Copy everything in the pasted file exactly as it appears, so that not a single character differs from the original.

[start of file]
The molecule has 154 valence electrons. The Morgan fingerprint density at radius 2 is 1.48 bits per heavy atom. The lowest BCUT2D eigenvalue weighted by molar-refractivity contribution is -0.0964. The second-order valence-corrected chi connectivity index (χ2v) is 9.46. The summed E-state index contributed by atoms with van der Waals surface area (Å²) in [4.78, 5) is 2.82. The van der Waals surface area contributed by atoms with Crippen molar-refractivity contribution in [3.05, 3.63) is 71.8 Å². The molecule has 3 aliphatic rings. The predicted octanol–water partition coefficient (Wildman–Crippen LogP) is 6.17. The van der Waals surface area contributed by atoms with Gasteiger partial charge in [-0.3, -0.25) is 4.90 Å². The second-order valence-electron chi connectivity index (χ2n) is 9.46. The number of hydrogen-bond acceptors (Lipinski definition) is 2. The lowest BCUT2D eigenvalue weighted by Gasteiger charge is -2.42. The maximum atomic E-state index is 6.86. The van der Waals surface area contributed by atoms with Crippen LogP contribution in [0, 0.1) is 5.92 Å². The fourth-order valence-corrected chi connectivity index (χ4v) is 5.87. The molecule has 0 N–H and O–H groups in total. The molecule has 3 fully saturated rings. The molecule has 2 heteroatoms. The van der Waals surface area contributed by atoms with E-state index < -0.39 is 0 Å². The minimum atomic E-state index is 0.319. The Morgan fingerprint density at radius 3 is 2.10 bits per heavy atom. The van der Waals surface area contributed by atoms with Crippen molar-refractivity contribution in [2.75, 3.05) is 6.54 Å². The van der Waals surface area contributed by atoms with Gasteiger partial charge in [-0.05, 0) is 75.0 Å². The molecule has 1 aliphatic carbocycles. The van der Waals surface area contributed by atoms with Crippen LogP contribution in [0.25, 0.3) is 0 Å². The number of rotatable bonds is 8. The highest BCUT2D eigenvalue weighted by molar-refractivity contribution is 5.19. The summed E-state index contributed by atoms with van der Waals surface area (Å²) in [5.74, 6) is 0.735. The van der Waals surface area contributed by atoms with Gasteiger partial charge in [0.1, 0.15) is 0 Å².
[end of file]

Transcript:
The molecule has 154 valence electrons. The Morgan fingerprint density at radius 2 is 1.48 bits per heavy atom. The lowest BCUT2D eigenvalue weighted by molar-refractivity contribution is -0.0964. The second-order valence-corrected chi connectivity index (χ2v) is 9.46. The summed E-state index contributed by atoms with van der Waals surface area (Å²) in [4.78, 5) is 2.82. The van der Waals surface area contributed by atoms with Crippen molar-refractivity contribution in [3.05, 3.63) is 71.8 Å². The molecule has 3 aliphatic rings. The predicted octanol–water partition coefficient (Wildman–Crippen LogP) is 6.17. The van der Waals surface area contributed by atoms with Gasteiger partial charge in [-0.3, -0.25) is 4.90 Å². The second-order valence-electron chi connectivity index (χ2n) is 9.46. The number of hydrogen-bond acceptors (Lipinski definition) is 2. The lowest BCUT2D eigenvalue weighted by Gasteiger charge is -2.42. The maximum atomic E-state index is 6.86. The van der Waals surface area contributed by atoms with Crippen LogP contribution in [0, 0.1) is 5.92 Å². The fourth-order valence-corrected chi connectivity index (χ4v) is 5.87. The molecule has 0 N–H and O–H groups in total. The molecule has 3 fully saturated rings. The molecule has 2 heteroatoms. The van der Waals surface area contributed by atoms with E-state index < -0.39 is 0 Å². The minimum atomic E-state index is 0.319. The Morgan fingerprint density at radius 3 is 2.10 bits per heavy atom. The van der Waals surface area contributed by atoms with Crippen molar-refractivity contribution in [2.75, 3.05) is 6.54 Å². The van der Waals surface area contributed by atoms with Gasteiger partial charge in [-0.05, 0) is 75.0 Å². The molecule has 1 aliphatic carbocycles. The van der Waals surface area contributed by atoms with Crippen LogP contribution in [0.25, 0.3) is 0 Å². The number of rotatable bonds is 8. The highest BCUT2D eigenvalue weighted by molar-refractivity contribution is 5.19. The summed E-state index contributed by atoms with van der Waals surface area (Å²) in [5.74, 6) is 0.735. The van der Waals surface area contributed by atoms with Gasteiger partial charge in [0.1, 0.15) is 0 Å².